Risk #6 – Infections and Viruses from Other Dogs
There are life-threatening viruses such as parvovirus and distemper for which your puppy can be susceptible. Be sure that your puppy is fully vaccinated (two rounds of parvo/distemper vaccine at 8 and 12 weeks and then a titer) before introducing him to other puppies and dogs.
Risk #7 – Environmental Risks
The outside environment can pose many risks to your new puppy such as cars, wild animals, other dogs, bodies of water, and a multitude of objects that your puppy will try to eat off of the ground. The best way to keep your puppy safe out there is to provide a fenced yard, a secure harness, and leash when walking and obedience training. You can start to train your new puppy as early as 8 weeks to learn basic commands such as sit, down, stay, and come. A solid obedience command can save his life if your puppy gets loose. I do not recommend leaving your puppy in the yard alone for, at least, the first six months..
Risk #8 – Travel
It is important to keep your puppy safe when traveling in the car. In a crate with his collar off is the best choice. Harnesses that hook onto seat belts can be an option as your puppy gets older and is more well behaved in the car. Avoid leaving your puppy loose in the car.
Risk #9 – Other Household Pets and Children
Be sure that when you introduce your new puppy to other household pets that it is done in a gradual and safe manner. One way to help your other pets adjust to a new puppy is to place the puppy in a wire crate so they can safely investigate each other. Be sure to educate your children on how to handle a new puppy and avoid letting young children hold the puppy. I have seen too many puppy deaths from them dropping out of a child’s arms. Never leave the puppy and children unsupervised. Puppies also pose a risk to children because of nipping and scratching, which is natural behavior for young puppies.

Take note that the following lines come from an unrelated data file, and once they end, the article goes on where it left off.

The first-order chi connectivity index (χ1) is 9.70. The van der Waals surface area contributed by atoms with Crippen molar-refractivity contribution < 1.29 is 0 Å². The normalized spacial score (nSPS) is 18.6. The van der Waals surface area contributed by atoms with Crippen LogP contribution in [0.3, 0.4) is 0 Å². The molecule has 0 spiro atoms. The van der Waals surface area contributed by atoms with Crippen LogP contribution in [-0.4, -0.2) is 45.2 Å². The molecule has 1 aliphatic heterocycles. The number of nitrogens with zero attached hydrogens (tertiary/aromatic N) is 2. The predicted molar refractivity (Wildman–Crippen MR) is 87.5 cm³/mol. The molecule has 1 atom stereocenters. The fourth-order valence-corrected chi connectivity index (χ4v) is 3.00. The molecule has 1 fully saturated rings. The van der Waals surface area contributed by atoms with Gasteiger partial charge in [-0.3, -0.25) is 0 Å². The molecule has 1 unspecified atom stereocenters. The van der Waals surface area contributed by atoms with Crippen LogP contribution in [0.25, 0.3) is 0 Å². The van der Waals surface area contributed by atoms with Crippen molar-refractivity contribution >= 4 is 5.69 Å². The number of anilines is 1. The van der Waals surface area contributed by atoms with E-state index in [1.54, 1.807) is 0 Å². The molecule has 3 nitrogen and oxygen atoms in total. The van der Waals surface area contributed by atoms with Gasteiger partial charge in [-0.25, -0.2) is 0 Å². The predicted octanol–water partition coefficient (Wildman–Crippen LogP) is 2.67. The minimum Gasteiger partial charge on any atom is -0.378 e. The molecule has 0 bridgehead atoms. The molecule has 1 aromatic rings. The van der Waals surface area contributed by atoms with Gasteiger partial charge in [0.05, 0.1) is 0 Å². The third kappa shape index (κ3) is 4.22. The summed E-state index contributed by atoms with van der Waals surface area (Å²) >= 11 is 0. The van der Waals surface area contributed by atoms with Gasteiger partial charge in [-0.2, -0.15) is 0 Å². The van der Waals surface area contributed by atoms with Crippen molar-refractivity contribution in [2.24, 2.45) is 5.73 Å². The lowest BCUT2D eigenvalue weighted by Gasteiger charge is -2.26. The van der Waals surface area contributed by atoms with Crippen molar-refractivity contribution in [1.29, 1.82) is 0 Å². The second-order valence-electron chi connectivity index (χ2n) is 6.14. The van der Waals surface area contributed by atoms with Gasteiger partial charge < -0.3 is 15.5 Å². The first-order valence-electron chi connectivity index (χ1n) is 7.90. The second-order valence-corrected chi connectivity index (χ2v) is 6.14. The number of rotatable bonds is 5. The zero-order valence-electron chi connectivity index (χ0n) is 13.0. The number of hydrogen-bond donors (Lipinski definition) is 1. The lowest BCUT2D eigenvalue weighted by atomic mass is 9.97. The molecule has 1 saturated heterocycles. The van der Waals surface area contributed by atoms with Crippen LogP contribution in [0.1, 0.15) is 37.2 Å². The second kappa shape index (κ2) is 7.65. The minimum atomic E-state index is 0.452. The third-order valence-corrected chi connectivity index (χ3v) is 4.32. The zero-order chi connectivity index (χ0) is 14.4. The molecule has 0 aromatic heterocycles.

Additional risks include cooked bones, garbage cans, and stairs. Be sure your garbage cans are secure and out of reach. Baby gates are a great way to keep your puppy in a safe environment and away from stairs. Raw bones are great for your puppy’s teeth. However, cooked bones can splinter and be a choking hazard.
Foods that are high in fat, salt, or sugar can cause gastrointestinal symptoms and should be avoided. Puppies are also susceptible to parasites from their mothers. Therefore, it is important to have their stools checked by a veterinarian when you first bring them home.
Symptoms that may indicate that your puppy is sick or may have ingested something toxic or foreign include excessive drooling, vomiting, inappetance, diarrhea, lethargy, painful abdomen, and abnormal behavior. If your puppy experiences any of these symptoms please have him checked by your veterinarian. It is better to catch these things early than to wait until it becomes more serious.
A new puppy can bring so much joy and fun to your household. If you educate yourself and follow basic guidelines, you can ensure a safe and happy puppy experience.